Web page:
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Black Friday Shopping From In-Store to Online; U.S. Air Force Jets Train for Combat with North Korea; North Korean Workers Dig Trench Where Soldier Escaped; GOP Tax Plan, Who Wins, Who Loses?; Aired 10:30-11a ET

Aired November 24, 2017 - 10:30   ET



[10:31:27] ANA CABRERA, CNN ANCHOR: Forget Black Friday, some of the best deals hit stores last night. Take a look at this video. This is at a Target in Jersey City. You see long lines outside the store on Thanksgiving. And the lines didn't stop when shoppers were inside. You can see them really working all of those carts from the aisles to the best deals, but this morning it's quite a different scene and our CNN's Polo Sandoval is at that same Target.

Polo, tell us what you've been seeing.

POLO SANDOVAL, CNN CORRESPONDENT: Hey, Ana, interested in a 4k for less than $1,000? I am happy to get it for you. I will cart it over to you in Manhattan if you're interested. There are many people who are. There are a lot of folks who are taking advantage of some of these deals. However this Black Friday does feel a little different.

Yes, there are those crowds that we're so used to seeing. We didn't see them this morning because we saw them yesterday. Some of the video from yesterday that you just showed a little while ago shows us crowds. There were so many retailers across the country that have opened up their doors a little earlier for some of these customers that are ready to spend and that meant many of them taking advantage of these sales yesterday.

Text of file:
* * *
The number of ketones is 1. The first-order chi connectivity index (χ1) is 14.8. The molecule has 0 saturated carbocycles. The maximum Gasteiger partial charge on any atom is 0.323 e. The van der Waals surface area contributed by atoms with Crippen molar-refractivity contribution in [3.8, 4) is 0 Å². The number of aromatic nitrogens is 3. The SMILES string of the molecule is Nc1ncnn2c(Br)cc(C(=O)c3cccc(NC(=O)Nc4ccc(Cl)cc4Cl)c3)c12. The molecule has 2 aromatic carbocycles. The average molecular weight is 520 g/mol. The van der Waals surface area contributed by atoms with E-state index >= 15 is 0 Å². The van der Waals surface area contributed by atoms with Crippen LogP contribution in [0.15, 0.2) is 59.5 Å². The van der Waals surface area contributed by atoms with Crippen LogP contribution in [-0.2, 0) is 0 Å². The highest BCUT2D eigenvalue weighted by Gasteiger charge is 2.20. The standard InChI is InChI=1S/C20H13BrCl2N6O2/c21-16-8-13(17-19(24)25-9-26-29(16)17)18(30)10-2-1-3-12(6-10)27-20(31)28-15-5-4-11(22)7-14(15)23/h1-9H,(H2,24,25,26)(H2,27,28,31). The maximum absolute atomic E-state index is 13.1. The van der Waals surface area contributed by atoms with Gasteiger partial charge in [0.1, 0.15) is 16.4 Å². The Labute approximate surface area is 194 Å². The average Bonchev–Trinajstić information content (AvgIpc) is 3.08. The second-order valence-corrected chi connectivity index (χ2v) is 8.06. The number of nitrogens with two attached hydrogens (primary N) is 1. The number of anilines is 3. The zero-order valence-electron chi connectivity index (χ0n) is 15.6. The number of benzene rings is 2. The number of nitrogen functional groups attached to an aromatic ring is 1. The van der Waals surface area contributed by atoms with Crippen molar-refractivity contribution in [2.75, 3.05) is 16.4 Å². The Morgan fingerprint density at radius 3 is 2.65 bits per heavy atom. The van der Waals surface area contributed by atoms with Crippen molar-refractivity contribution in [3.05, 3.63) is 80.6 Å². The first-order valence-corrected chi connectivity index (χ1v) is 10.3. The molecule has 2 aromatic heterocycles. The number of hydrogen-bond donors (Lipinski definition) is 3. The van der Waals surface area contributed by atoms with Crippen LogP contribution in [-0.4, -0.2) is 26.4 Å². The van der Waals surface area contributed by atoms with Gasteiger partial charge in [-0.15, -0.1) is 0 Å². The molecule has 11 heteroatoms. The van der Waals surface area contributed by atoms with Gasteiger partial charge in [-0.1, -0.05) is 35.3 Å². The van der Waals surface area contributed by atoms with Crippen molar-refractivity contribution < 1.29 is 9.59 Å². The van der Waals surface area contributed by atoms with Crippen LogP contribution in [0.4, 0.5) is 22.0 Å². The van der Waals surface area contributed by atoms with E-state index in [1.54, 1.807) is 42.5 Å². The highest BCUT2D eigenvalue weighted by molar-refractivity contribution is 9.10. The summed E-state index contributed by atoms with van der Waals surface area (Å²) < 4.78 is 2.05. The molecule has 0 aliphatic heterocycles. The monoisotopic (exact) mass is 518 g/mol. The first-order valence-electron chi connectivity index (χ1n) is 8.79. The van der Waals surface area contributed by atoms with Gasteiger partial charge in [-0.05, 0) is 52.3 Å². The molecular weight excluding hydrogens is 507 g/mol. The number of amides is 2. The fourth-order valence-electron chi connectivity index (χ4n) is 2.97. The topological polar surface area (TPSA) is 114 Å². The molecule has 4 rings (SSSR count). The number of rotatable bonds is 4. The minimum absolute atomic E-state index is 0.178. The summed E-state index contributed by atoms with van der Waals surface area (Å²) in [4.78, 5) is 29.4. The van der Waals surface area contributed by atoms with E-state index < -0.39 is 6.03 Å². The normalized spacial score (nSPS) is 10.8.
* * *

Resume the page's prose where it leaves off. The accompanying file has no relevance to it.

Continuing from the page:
So, again, that's one of the reasons why we didn't see perhaps the largest crowds that we're used to seeing on Black Friday. Another reason, many of these great sales that you're able to find in store, you can also find online. So some folks choosing to stay home and take advantage of some of those deals. But there are some of those special in store exclusive offers, just a couple that some of these retailers have set up trying to bring some of the customers, some of these guests out to the stores, trying to keep alive that tradition of Black Friday.

But, yes, there is a slight change, although nearly 60 percent of shoppers this year telling the National Retail Federation that they are choosing to simply stay online rather than get in line. So again that is kind of one way that this Black Friday tradition is evolving.

CABRERA: And so begs the question, Polo, how do the Targets of the world play the same ball game as the Amazons? Let's discuss that further. Thank you, Polo.

Joining us now, CNN tech correspondent Samuel Burke.

So, Samuel, I understand you were at an Amazon pop-up store. Tell us about that.